One of the hardest things to do when trying to “save money” and get yourself out of debt is to say NO to things you would have jumped on back when you had your old habits. That new T.V., the vacation with friends, the new boots or purse, the latest <XYZ>…you get my point.

My secret?             Learn to be content. Be content with what you ALREADY have….appreciate what you ALREADY have. You may not think you have “enough” ….but reality check-you have more “stuff” than other people around the world.

If you follow Suze Orman, she suggests that you get an 8 month emergency fund (enough money to get you thru 8 months worth of living expenses) set up so that you can have a peaceful piece of mind that if you come to any bumps in the road, you have a fund to draw from instead of going further into debt on your credit card. But don’t let that overwhelm you, having ANY money in an emergency fund is better than having NEGATIVE money in your emergency fund.  Until you have your “stash” saved up, do this…….If you get the urge to go out and buy something (a want)-go home and wait two days. Then when you finally come to your senses and realize that you don’t really need it and that it was just a want, take the money you WOULD HAVE SPENT and put it in your savings account. It would have been gone anyways right?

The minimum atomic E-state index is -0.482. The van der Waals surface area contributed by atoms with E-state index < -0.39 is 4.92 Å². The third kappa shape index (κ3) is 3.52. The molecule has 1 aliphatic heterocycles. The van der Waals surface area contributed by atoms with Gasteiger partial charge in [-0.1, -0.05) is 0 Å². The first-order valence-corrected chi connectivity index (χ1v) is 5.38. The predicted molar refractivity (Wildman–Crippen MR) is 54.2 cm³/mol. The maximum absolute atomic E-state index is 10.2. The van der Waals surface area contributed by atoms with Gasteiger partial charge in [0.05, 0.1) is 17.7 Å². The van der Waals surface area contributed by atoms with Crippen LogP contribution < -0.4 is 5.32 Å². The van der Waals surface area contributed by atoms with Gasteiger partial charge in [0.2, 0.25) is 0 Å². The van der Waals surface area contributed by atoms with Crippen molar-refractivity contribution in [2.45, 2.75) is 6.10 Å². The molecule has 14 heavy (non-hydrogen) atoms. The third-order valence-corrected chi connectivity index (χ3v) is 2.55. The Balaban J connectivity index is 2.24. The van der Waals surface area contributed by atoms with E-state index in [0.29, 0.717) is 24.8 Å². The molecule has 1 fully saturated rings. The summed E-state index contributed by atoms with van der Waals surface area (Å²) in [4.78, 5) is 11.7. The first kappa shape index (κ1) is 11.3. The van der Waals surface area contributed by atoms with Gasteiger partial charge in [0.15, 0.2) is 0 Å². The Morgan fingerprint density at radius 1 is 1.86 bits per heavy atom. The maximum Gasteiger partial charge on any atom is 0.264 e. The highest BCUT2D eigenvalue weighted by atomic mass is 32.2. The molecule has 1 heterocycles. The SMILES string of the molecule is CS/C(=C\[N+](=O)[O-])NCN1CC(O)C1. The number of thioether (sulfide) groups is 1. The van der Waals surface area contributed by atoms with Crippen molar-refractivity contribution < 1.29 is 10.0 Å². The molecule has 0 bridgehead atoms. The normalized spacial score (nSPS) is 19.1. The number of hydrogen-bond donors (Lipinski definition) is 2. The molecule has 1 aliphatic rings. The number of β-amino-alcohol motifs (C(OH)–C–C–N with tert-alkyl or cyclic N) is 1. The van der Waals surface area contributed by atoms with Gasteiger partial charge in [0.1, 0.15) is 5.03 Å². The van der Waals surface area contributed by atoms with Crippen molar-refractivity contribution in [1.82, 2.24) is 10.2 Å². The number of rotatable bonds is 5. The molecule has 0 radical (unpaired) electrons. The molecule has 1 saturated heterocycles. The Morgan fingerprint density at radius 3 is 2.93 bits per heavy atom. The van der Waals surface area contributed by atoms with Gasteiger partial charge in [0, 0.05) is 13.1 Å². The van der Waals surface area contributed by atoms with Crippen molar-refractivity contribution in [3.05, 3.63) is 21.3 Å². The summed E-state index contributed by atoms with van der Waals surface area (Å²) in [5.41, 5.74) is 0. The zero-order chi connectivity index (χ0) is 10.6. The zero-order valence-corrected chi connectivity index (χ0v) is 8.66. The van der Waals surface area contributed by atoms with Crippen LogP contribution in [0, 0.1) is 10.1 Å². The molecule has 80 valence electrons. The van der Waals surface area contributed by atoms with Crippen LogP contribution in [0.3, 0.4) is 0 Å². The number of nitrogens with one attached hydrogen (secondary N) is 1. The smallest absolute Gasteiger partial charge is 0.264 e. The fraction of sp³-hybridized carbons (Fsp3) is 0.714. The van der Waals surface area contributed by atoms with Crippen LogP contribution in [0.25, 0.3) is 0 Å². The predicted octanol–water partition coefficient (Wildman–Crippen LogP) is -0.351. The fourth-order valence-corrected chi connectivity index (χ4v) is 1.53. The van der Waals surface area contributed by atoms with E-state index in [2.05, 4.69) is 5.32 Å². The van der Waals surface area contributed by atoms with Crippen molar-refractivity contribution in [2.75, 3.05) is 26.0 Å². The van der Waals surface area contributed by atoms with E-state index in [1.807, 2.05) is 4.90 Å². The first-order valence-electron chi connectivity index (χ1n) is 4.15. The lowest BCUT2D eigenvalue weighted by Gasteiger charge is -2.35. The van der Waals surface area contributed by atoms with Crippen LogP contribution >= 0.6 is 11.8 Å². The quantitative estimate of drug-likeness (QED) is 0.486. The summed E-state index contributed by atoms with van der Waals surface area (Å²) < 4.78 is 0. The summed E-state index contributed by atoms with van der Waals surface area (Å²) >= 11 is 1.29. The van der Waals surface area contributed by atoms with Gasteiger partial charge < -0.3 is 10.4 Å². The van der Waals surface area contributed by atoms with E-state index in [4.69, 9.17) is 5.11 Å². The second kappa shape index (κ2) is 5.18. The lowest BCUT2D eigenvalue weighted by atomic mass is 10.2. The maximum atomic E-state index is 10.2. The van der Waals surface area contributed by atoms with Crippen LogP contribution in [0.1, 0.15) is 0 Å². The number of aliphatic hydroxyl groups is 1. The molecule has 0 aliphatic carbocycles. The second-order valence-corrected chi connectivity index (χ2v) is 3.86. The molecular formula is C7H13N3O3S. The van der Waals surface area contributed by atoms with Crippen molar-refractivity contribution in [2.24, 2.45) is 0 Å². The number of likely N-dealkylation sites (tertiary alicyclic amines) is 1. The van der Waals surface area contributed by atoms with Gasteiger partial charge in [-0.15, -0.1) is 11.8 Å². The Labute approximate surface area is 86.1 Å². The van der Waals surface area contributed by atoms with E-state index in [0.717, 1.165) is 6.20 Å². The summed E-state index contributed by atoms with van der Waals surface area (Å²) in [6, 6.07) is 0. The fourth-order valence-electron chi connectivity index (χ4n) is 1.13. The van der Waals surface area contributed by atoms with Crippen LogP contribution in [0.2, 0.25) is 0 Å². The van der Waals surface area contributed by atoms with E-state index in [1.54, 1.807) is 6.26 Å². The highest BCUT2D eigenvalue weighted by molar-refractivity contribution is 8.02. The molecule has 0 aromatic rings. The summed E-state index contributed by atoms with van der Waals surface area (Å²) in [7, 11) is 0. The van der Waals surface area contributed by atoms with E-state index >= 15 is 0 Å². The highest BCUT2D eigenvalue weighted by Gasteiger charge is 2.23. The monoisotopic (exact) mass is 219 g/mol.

And then remember this after you see the money start to build up……..

If feels better knowing you COULD HAVE  it but you choose to say no…… than it does to WISH you could have it but can’t because you didn’t have the money. In other words, it feels better knowing that I COULD buy a brand new car if I wanted to because I could go get a loan than it does to be told NO by the bank because I can’t get a loan. Do you see the difference? It’s what helps me say NO more often and helps me watch my savings account beef up.